It is not uncommon for divorcing parents to have difficulty establishing (or maintaining) a parenting schedule. This issue often rears its ugly head when children’s events draw near. With Halloween coming next Thursday, some of our readers may be experiencing difficulty with deciding where their child will go Trick-or-Treating. In some instances, parents may debate whether the child should take part in the annual event at all.
With disputes over time, there are ways to reach an accord where each parent’s interests are satisfied. Perhaps the child could spend time in both parents’ neighborhoods, especially if they do not live too far away from each other. A child could find themselves feeling very lucky at the prospect of getting twice the amount of candy.
Alternatively, the child could have a Halloween party with one parent (which ostensibly would take place on a different day), and go Trick-or-Treating with the other parent on October 31. The parents could even agree that on alternating years, the scenario would be reversed.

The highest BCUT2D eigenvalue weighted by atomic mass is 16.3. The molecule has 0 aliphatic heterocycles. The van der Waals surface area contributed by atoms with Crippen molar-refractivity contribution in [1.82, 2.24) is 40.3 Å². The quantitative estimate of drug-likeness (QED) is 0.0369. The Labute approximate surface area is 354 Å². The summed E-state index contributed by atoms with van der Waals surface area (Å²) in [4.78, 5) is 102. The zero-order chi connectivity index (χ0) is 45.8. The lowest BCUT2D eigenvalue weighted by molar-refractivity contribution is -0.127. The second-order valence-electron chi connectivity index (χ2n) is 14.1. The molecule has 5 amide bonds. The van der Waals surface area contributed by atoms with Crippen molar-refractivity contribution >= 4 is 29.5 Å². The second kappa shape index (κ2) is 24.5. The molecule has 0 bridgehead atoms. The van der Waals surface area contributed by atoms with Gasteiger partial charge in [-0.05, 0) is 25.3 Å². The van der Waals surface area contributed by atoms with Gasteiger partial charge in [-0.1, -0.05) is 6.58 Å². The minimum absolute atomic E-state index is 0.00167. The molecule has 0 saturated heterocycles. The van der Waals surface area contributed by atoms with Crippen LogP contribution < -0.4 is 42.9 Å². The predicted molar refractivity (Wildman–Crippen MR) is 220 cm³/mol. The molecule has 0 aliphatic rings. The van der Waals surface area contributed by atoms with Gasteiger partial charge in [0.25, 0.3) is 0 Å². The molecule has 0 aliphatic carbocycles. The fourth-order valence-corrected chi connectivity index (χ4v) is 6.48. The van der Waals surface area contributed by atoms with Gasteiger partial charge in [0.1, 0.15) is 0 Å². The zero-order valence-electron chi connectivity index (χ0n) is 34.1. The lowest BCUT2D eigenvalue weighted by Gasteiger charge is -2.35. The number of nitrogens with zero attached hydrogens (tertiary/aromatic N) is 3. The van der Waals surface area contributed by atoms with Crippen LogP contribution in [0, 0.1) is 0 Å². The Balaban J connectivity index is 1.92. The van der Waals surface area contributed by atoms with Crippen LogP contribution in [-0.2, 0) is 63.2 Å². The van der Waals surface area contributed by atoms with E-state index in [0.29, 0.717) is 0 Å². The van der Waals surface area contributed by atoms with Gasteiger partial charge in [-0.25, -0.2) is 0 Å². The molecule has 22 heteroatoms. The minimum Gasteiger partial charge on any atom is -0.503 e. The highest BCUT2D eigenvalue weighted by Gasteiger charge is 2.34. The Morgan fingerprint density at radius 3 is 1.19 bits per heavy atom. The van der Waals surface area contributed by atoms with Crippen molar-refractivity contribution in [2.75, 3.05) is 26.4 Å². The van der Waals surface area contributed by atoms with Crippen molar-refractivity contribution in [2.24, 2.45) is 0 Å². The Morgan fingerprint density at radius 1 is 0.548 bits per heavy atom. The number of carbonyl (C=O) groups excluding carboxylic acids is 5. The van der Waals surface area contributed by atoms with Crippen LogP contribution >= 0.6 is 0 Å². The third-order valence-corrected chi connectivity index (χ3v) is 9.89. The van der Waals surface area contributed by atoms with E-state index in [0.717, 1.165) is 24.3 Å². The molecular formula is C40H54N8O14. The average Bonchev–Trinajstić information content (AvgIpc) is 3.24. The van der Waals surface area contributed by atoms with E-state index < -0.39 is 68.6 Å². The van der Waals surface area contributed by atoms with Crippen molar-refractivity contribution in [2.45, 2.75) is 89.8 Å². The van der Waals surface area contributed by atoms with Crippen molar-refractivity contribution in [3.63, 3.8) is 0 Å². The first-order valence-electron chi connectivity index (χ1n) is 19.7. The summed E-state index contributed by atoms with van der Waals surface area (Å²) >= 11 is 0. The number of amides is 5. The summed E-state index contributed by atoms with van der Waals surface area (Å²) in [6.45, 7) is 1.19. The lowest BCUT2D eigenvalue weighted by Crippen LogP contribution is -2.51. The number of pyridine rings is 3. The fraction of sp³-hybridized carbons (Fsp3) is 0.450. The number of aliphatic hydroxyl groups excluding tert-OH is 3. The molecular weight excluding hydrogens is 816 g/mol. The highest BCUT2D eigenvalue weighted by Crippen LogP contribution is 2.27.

Disputes based on religious beliefs can be much more difficult to resolve. Not only is it difficult (with regard to time) to have a motion heard before a judge in anticipation of Halloween next week, the court must balance a parent’s First Amendment right to religious freedom against the best interests of the child, and this could result in an outcome that would only deepen the divide between parents.
Because of this, it is important when constructing a parenting time agreement to consider the possibility that a child may participate in events that may offend a parent’s religious convictions, and discuss what should be done about them.
Source: FindLaw.com, Divorce, Child Custody and Religion